He stressed, “If you can get the J&J dose, I’d certainly take it – it’s a no- brainer. My point is that we can’t test another million doses of J&J – we don’t have them – but we do have the AZ doses.”

AZ best for healthcare workers

Madhi emphasised that he was not proposing the use of the AstraZeneca vaccine in healthy healthcare workers as it would probably offer little protection. The vaccine was also likely to protect older people, (according to research on other variants in the United Kingdom), he said.

Professor Helen Rees, CEO of the South African Health Products Regulatory Authority (Sahpra) and founder of the Wits Reproductive Health and HIV Institute, said the issue was not about safety but about whether the AstraZeneca vaccine worked.

“The question is can we generate better data [on the vaccine], or will the public not feel confident in any sort of study where we generate this going forward?”

She confirmed that there was UK evidence of the AstraZeneca vaccine being highly effective against a different variant there, adding, “but we don’t have data here [on the local variant]”.

Government ‘tardy’ in vax procurement

Venter said the government’s initial “stubborn” insistence on procuring vaccines only from the Covax initiative and sudden change to AstraZeneca procurement from India’s Serum Institute meant South Africa was now, “way behind the curve”.

He cited Rwanda, where 70,000 people were recently vaccinated in one day and accused Ministerial Advisory Committee chief Professor Salim Abdool Karim and Professor Barry Schoub, chairperson of the committee on vaccines, of promoting a “fatuous” narrative on vaccine nationalism while initially talking about only securing vaccine supplies via Covax.

“The government has been asleep at the wheel in securing other vaccine supplies and now we have this incoherent scientific argument about shelving and selling off the AZ consignment,” Venter said.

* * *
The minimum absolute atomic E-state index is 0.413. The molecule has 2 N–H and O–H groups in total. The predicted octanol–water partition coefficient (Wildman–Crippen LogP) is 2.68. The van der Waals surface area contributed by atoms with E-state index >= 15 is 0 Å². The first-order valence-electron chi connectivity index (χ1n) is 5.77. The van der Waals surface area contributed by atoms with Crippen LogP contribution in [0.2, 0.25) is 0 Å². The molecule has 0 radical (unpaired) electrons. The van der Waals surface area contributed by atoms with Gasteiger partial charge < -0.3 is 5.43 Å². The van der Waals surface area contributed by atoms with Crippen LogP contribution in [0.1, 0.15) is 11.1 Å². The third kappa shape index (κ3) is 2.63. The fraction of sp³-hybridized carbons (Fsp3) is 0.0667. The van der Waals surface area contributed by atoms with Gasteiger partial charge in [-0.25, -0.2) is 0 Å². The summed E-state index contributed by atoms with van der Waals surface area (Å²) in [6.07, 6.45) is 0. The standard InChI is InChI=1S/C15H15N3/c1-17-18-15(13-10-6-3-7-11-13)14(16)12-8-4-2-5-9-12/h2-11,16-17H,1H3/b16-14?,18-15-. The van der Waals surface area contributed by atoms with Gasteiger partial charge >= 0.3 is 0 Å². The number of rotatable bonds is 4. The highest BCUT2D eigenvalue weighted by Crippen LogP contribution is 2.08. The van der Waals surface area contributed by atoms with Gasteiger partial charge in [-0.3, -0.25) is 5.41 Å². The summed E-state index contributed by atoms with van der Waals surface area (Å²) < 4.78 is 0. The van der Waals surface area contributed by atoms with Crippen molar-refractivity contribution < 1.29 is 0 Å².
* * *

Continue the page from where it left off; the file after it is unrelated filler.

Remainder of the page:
Clock ticking on AstraZeneca use or sell-off

A Treasury source said that the government had signed for 11-million J&J doses, with an option for another 20-million by the end of March.

“I think people are worried about securing enough doses for April, May and June before winter and a potential [third-wave] surge – I know the private sector would love more flow earlier on,” he observed.

Gray said the probe into initial abuse of the electronic vaccine data system by private healthcare professionals and members of the public was ongoing. She said the system had been substantially improved, making fraudulent procurement of healthcare worker vaccination vouchers harder. She appealed to anyone with information to come forward to facilitate the criminal prosecution of offenders.

Karim did not respond to several queries about Madhi’s appeal.

Popo Maja, spokesperson for the Department of Health, did not respond to a request for comment by the time of publication. 

  • The South African Health Products Regulatory Authority (Sahpra) has approved a further three months of storage for the AstraZeneca consignment after studying stability test documentation filed by the manufacturers, the Serum Institute of India. This means the consignment, which arrived in South Africa on 1 February, is now valid for use until the end of July this year. DM/MC

We published a version of this story on Friday 12 March, but have since updated it with new information from a Health Department source as well as the unconfirmed information on MTN offering to buy the consignment on behalf of the AU.

Chris Bateman is a freelance journalist.